GTA buyers pay six-figure home taxes

Buyers expect to spend six figures on a home, not the home's taxes

GTA buyers pay six-figure home taxes

Buyers expect to spend six figures on a home, not the home’s taxes.

But that’s exactly the case in the Greater Toronto Area, where government fees, taxes and charges conspire to add an additional $222,000 onto the sale price of the average new single-family detached home, and $124,000 onto the cost of a condo.

The whopping figures are contained in a report prepared by Altus Group on behalf of the Building Industry and Land Development Association (BILD), which says the tax regime is untenable.

“The facts demonstrate that government fees, taxes and charges play a significant role in eroding housing affordability in the GTA,” said David Wilkes, BILD’s president and CEO. “These costs are unsustainable and BILD calls on all governments to bring certainty and transparency for new homebuyers.”

The study examined Ottawa, Vancouver, Montreal, Calgary and U.S. cities such as San Francisco, Miami, Boston, Chicago, Houston and New York to determine Toronto’s home taxes are far and away the highest of their kind in North America—a dubious honour, to be sure.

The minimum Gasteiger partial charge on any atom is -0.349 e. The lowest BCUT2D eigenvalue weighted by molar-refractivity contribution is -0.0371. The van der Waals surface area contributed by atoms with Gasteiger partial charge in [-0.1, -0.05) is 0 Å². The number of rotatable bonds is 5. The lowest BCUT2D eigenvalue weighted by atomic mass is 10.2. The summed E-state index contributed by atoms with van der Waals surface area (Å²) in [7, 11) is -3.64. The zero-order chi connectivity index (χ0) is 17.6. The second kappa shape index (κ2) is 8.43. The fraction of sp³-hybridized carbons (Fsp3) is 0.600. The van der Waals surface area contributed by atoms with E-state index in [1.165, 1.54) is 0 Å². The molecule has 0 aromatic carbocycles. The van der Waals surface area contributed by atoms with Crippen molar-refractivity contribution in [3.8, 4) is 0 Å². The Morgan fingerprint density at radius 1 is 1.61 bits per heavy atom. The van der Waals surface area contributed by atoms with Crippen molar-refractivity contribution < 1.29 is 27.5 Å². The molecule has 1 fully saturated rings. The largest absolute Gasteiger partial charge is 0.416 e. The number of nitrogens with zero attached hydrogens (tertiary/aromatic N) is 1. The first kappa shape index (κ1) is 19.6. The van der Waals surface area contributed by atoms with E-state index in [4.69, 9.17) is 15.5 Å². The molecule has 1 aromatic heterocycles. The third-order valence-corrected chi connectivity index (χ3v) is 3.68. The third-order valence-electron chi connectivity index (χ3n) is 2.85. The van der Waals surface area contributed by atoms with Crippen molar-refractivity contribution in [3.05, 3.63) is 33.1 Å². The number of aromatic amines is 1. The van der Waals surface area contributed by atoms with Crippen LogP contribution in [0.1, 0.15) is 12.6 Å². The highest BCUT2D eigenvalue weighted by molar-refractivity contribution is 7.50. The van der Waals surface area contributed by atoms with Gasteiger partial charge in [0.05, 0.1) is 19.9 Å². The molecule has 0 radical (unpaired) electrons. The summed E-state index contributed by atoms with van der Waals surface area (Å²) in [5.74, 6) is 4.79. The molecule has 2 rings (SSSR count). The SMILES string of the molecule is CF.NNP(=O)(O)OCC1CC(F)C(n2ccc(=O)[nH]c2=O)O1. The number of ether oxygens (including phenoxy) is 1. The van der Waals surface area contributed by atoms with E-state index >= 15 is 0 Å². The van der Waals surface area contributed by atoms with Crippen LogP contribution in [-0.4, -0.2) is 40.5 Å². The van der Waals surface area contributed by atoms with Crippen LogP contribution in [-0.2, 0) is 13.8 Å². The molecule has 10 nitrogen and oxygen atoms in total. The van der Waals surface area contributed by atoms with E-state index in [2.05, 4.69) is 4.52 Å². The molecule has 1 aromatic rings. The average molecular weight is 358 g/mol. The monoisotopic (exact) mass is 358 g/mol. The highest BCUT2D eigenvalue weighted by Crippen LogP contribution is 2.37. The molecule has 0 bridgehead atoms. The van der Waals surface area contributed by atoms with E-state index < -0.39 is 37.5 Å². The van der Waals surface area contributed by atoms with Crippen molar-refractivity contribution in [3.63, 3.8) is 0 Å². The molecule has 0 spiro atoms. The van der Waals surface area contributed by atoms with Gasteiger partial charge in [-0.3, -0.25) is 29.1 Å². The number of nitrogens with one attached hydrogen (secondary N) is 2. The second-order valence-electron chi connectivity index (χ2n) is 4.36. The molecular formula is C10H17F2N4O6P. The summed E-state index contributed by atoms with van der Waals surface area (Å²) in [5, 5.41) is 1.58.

Per typical single-family home unit, the taxes, government fees and charges in the GTA are three times higher than the average in the U.S. cities and almost twice as much as in the Canadian cities Altus studied. The same bundle of charges on condos in the GTA are 1.5 times those in the U.S. cities and about 30% higher than the Canadian cities.

The study also found development charges alone run close to $100,000 a unit in the GTA, and while Wilkes concedes “growth should pay for growth,” he says there should be a better way.

But with no solution on the horizon, Michael DiPasquale, CPA and COO of Dunpar Homes, expects to see fewer and fewer young people become homeowners in the years ahead.

“You pay $5-30,000 per unit on parkland contributions; they come up with a discretionary Section 37 agreement that adds another $8-10,000 per unit,” he said. “The biggest change, though, is when HST was introduced nine years. On a $1 million home, the HST is about $94,000, and wages haven’t gone up much, so how can they afford that?”